Mary’s Little Lamb to the Rescue

Have you cleaned your car with our Sheepland Sheepskin Polish Mitt before setting off on your journey?  You may only have a short drive, so pity the weary long-distance drivers, who must stay awake or risk serious accidents.  Some folk enjoy head-banging music as they trundle along, while others may warble a nursery rhyme, such as ‘Mary had a Little Lamb’. Now, what if the road itself played a tune to help you remain alert?  Such a road exists in South Korea, took four days to build and does indeed play ‘Mary had a little lamb’.  The road was made by cutting grooves into the ground, and when driven over, tactile vibrations and audible rumblings occur.  These are then transmitted by the wheels through the vehicle’s chassis, forming a tune.  There are musical roads in nine countries, including South Korea:  Denmark, Japan, the USA, China, San Merino, Taiwan, the Netherlands and Ukraine.

A true story inspired the above nursery rhyme. Mary Sawyer, a 14 year old girl in the USA, was encouraged by her brother to take her pet lamb with her to school.  The lamb became a favourite and an American writer, Sarah Josepha Hale (1788-1879), wrote the lyrics, which were then set to music by the composer Lowel Mason in the 1830s.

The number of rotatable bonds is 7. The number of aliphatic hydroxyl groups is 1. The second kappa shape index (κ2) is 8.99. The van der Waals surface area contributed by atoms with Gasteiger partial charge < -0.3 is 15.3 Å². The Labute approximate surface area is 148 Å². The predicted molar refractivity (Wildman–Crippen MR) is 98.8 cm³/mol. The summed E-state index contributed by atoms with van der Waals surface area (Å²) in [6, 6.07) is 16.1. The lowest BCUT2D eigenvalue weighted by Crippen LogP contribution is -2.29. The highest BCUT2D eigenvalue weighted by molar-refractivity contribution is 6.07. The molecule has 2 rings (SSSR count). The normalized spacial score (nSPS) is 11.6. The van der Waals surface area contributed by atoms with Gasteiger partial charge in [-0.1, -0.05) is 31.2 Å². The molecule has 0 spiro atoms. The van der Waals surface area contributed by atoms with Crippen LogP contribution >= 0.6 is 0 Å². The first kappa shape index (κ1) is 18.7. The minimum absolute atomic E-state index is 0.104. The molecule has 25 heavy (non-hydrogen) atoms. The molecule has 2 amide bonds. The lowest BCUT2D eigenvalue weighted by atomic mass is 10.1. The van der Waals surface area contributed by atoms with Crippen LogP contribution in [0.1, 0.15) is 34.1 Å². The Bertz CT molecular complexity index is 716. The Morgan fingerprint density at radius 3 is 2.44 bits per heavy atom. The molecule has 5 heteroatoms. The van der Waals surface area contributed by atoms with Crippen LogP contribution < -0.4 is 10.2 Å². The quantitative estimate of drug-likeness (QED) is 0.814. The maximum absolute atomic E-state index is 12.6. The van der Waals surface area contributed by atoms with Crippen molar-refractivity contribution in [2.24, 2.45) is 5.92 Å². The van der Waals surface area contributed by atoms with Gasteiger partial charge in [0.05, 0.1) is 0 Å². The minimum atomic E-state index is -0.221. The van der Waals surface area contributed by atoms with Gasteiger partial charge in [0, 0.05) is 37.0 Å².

The words to ‘Mary had a Little Lamb’ are also famous for being the first words ever recorded by Thomas Edison on his phonograph.  Edison’s voice was captured reciting the rhyme in about 1877.

Skipping now to another nursery rhyme, ‘Baa, Baa, Black Sheep’, which didn’t begin as the jolly ditty it later became.  The earliest surviving version dates back to 1731.  Many unsubstantiated theories have been propounded as to the meaning of the rhyme.  A popular explanation is that it refers to the resentment caused by the swingeing taxes levied on wool by King Edward I in 1275.  These taxes were referred to as the ‘Great’ or ‘Old Custom’ wool tax.  The last few lines of the rhyme in its earliest surviving version reflected the inequalities of the taxation system:

Three bags full,
Two for my master,
One for my dame,
None for the little boy
That cries in the lane.

The ‘master’, who receives the lion’s share, is the King, the ‘dame’ is the Church and the ‘little boy’ alludes to the shepherd or farmer, whose hard labour produced the wool.  The wording was later changed to,

‘And one for the little boy

Who lives down the lane’,

to make it more palatable to children.

In 1951, ‘Baa, Baa’, etc., and ‘In the Mood’, were the first songs ever to be digitally saved and played on a computer.

Released On 9th May 2018